Skip to content

Waves of acclaim for ship designers’ story co-written on Coast

Workboats for the World: The Robert Allan Story chronicles the Vancouver naval architecture firm’s route to global influence.  
(left) Co-author Peter A. Robson also researched and organized a century’s worth of photographs and blueprints for the 600-page volume. (right) Cover of Workboats for the World: The Robert Allan Story, which is available for sale directly from Harbour Publishing.

The magisterial tale of a B.C. maritime dynasty, co-written and published on the Sunshine Coast, has won a prestigious award for oceanic history. 

Workboats for the World: The Robert Allan Story chronicles the Vancouver naval architecture firm’s route to global influence.  

“Each week, somewhere around the world, there’s a Robert Allan vessel design being finished and delivered,” said co-author Peter Robson.  

Robson, who lives in Garden Bay, worked alongside Robert G. Allan to write and edit the book. Allan is the grandson of company founder Robert Allan, who emigrated from Scotland to Vancouver in 1919. The senior Allan’s first responsibility at Wallace Shipyard (later Burrard Dry Dock) was to design the CP steamship Princess Louise, which carried well-heeled travellers between Vancouver and Alaska for four decades. 

Last week, the North American Society for Ocean History (NASOH) named Workboats for the World a 2023 recipient of the John Lyman Book Award. The prize recognizes excellence in the publication of books that make significant contributions to the study and understanding of maritime and naval history. 

The expansive, richly illustrated volume was published by Harbour Publishing of Madeira Park and designed by Terra Firma Digital Arts in Roberts Creek. 

Robson is a veteran of Harbour Publishing projects, including the 2000 Encyclopedia of British Columbia, for which he served as production manager. His literary career includes seven years as editor of Pacific Yachting magazine, and authorship of numerous books and articles on west coast industries.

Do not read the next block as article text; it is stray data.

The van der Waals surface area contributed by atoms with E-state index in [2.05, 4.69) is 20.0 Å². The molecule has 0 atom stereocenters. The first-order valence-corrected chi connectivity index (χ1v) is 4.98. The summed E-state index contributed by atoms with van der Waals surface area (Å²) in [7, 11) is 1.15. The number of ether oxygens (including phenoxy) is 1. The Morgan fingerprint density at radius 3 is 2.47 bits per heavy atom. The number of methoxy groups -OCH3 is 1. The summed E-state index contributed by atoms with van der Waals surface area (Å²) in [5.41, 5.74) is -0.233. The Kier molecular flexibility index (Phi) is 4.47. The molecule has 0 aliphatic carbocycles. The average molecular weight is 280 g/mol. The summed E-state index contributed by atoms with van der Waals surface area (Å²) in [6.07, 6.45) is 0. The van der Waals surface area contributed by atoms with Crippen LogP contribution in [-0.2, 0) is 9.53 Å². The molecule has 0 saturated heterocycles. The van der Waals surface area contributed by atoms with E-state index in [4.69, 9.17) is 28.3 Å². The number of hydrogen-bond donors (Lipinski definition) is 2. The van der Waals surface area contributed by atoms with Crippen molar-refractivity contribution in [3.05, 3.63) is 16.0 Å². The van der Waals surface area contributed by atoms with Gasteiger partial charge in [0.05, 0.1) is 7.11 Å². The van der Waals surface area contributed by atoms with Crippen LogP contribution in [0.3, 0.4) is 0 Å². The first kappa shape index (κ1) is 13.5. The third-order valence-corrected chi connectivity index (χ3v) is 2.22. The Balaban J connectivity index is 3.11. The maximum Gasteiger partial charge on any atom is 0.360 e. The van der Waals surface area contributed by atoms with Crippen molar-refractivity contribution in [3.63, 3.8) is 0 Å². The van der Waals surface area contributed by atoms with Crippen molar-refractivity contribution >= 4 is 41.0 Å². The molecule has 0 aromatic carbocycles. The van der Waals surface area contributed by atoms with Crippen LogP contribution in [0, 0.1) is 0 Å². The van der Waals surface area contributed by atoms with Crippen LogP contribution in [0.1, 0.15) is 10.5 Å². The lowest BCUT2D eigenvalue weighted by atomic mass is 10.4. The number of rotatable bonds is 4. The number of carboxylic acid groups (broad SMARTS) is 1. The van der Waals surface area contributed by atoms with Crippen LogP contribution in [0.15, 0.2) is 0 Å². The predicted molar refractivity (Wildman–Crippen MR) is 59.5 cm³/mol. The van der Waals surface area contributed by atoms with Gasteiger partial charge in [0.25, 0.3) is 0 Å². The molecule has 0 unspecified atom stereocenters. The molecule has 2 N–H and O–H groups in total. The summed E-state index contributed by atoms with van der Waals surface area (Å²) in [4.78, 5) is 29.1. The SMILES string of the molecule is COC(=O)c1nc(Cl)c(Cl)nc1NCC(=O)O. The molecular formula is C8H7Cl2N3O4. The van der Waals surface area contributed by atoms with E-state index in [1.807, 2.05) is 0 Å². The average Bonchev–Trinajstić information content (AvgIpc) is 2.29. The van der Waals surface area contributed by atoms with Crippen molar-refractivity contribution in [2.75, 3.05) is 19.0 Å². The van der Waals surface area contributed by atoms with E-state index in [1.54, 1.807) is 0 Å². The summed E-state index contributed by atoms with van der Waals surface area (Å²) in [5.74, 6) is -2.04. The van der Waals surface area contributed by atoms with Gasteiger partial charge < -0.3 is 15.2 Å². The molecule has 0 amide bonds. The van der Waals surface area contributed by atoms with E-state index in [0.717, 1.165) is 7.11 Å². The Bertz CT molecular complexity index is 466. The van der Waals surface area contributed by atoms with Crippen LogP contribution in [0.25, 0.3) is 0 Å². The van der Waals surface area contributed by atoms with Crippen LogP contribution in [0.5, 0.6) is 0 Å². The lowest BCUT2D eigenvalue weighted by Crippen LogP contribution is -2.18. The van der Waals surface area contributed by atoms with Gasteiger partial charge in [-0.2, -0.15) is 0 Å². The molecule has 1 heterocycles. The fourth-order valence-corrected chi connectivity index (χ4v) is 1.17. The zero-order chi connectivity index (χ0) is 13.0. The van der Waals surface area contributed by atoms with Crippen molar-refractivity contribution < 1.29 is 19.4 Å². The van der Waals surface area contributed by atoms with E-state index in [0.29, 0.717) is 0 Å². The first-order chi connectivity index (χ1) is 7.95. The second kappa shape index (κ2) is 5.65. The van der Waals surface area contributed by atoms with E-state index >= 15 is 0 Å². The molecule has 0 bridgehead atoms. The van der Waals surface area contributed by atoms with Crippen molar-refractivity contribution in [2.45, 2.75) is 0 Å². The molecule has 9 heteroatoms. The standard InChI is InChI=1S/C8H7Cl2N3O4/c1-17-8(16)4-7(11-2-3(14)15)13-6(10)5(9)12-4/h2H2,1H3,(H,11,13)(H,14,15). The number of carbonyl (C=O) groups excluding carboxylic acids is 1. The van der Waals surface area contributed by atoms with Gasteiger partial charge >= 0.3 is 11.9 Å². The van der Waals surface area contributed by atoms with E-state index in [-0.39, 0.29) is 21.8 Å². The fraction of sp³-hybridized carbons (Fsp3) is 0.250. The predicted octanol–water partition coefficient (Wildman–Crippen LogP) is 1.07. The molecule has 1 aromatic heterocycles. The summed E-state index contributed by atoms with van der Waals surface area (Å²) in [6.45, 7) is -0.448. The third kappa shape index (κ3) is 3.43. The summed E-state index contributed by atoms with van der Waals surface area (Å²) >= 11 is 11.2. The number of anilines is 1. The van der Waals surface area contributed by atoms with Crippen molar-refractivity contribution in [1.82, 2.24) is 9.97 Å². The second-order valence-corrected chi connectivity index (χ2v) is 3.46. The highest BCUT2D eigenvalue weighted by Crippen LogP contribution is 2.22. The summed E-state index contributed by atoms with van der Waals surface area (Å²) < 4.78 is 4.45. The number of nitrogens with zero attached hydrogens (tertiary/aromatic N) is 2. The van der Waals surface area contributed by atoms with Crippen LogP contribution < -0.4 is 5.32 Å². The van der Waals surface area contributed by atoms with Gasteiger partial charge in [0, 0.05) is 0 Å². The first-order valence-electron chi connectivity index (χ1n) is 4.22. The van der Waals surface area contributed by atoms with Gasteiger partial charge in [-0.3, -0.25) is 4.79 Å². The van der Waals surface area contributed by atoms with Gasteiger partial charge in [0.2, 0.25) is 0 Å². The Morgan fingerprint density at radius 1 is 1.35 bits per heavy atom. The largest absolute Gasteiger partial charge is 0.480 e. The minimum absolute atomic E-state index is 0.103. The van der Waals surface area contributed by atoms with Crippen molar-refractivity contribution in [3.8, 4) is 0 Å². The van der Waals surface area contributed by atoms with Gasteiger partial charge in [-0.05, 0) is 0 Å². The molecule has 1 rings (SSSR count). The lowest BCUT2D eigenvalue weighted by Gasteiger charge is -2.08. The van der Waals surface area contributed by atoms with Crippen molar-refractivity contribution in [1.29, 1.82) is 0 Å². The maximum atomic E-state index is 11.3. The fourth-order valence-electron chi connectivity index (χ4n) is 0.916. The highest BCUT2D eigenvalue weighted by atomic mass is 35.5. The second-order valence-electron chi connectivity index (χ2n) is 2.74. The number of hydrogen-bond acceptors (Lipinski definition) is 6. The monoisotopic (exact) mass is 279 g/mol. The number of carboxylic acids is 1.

“I had the writing experience and the boating experience,” Robson said, “but when I got introduced to Rob Allan at the beginning of the project, none of us knew how the story would unfold, how it would be framed and organized. We didn’t have a clue. But Rob said: ‘I want to do it right.’” 

As well as corporate chronology, the book documents two family trees: the growth and influence of the Allan clan itself, and the vast fleet of vessels designed by the company over 95 years. 

“The family made it all possible in the beginning,” said Robson, “because they were brilliant designers — all of them — and they were really innovative. Rob’s father [Robert F. Allan, who joined his father’s practice in 1946] was a visionary. They speak at conferences all around the world, and they’re really in demand because of what they’ve created.” 

The Robert Allan firm transitioned from private practice to an incorporated company in 1962. Its early designs — fishing vessels, coastal mission boats and ferries — fuelled the expansion of British Columbia’s waterways. The book is upfront about challenges, such as the 1994 BC Ferries Corporation commission for two fast multi-hulled ferries.  

“Sometimes, no matter how good our design and engineering work, projects just don’t work out,” writes Allan. 

“I think it was important to include stuff like that and to set the record straight,” added Robson, “in case people were thinking that Robert Allan was the reason that the fast ferries were a problem. Several times, he also slams Transport Canada a bit for making rules that don’t make any sense.” 

The company achieved global prominence with its innovations in barge and tugboat design. Booming was transformed by self-loading and self-dumping barges. Wooden log-towing and barge-towing tugs gave way to steel ship-handling tugboats. Designs for C.H. Cates & Sons resulted in highly manoeuvrable twin propeller tugs; Cates also commissioned the first harbour tug in Canada to use steerable rudder-propellers. 

In 2008, the Robert Allan firm was restructured with employee ownership. Robson interviewed members of the ownership team for the book. “They absolutely love the opportunity,” he said, “and I think you get a lot more dedication from the people if they have an ownership stake in what they’re making.” 

Workboats for the World was officially launched on April 5 in North Vancouver, and was named a medallist in the Axiom Business Book Awards six days later. The John Lyman Book Award was announced on May 24.